The (Two-Year-Old) Rhetorician at Our House

Two-year-old girl enjoys her bottle in her crib with blankies. Photo by BF Newhall

The rhetorician in 1985 with crib, blankies and bottle. Photo by BF Newhall

By Barbara Falconer Newhall

What’s rhetoric? I’ve always thought of it as the high-flown, idealistic and/or manipulative language of politics.  But really, it’s something we human beings do all the time. My daughter Christina, for example, discovered the art of rhetoric right around the time she was being weaned from baby bottle to plastic cup. [Read more...]

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The Writing Room: Splitting the Infinitive — How to Boldy Go There

By Barbara Falconer Newhall

I didn’t know — did you? — that until the 19th century it was perfectly okay for writers of English to judiciously split the occasional infinitive.

c 2009 B.F. Newhall

Photo by BF Newhall

For decades now, nitpickers and pedants have been taking exception to that stirring old Star Trek slogan, “To boldly go where no man has gone before.”

It splits its infinitive so shamelessly — to boldly go. Ouch.

But Wheaton College’s rhetorician and professor of English, Michael D.C. Drout feels no pain when he hears the familiar Star Trek slogan. He argues that that the Star Trek writers knew exactly what they were doing when they plopped the “boldly” down right between the “to” and the “go.” They wanted to send  goosebumps of anticipation up and down the spines of Star Trek fans tuning in to the show — and they did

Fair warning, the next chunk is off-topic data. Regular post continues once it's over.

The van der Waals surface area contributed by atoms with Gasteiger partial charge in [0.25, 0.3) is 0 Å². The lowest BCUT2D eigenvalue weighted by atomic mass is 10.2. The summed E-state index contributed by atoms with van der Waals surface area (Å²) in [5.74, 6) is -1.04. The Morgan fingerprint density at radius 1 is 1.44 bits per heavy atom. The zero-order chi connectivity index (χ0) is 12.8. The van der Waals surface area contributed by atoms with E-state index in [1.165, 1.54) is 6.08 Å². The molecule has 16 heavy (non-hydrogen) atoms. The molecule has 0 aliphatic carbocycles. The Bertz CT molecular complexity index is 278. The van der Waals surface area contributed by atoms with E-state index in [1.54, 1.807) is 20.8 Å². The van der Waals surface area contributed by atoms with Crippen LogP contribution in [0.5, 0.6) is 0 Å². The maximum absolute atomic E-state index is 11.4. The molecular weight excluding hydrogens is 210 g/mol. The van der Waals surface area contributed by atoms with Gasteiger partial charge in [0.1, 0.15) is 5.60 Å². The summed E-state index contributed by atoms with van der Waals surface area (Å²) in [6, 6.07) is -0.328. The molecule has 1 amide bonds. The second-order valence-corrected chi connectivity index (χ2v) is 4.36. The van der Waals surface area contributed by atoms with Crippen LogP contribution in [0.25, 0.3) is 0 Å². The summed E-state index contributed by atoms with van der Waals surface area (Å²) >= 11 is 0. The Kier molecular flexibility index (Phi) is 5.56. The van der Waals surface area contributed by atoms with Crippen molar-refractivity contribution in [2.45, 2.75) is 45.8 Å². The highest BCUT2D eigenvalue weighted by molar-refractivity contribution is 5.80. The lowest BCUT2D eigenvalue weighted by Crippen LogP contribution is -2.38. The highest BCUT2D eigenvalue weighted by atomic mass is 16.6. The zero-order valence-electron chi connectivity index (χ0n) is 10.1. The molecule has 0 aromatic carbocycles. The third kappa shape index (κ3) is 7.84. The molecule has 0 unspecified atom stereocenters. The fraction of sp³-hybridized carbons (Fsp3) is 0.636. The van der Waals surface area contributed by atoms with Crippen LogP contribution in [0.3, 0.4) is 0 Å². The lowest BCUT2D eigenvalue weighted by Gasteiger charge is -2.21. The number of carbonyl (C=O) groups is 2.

(Drout and I are not so happy with the  sexist “no man” part of the phrase. But it’s the product of another — albeit not so distant –  era, and thus a conversation for another day.)

Drout points out that reworking the Star Trek motto to satisfy the pedants takes all the steam out of the phrase. “Boldly to go where no man has gone before” is clumsy and pretentious. And “To go boldly where no man has gone before” is lame.

I agree with Drout. Boldly belongs right where it is, in the middle of things, giving some omph to the rather pedestrian verb “to go.”

I often find myself splitting an infinitive or two here or there, defying what I thought was a venerable rule of English usage — but I always feel some trepidation when I do. Oops, I’ve split an infinitive again.

What I didn’t know, and what I’ve just now learned from Prof. Drout while working out on the elliptical machine at the gym and listening to his Modern Scholar lecture series, A Way with Words: Writing, Rhetoric, and the Art of Persuasion – what I didn’t know was that English infinitives are made for splitting.

It wasn’t until the 19th century, Drout says,  that some prescriptive grammarians, believing that English should be more like Latin, banished the split infinitive from respectable discourse.

In Latin, they reasoned, infinitives are a single word. Currere is to run. Vincere is to conquer. No way to split those words up with a well chosen adverb, and so the rule was applied — needlessly — to English.

Thanks for the tip, Prof. Drout. From now on, I’m going to boldly go where those awsome Star Trek writers have been going all these years.

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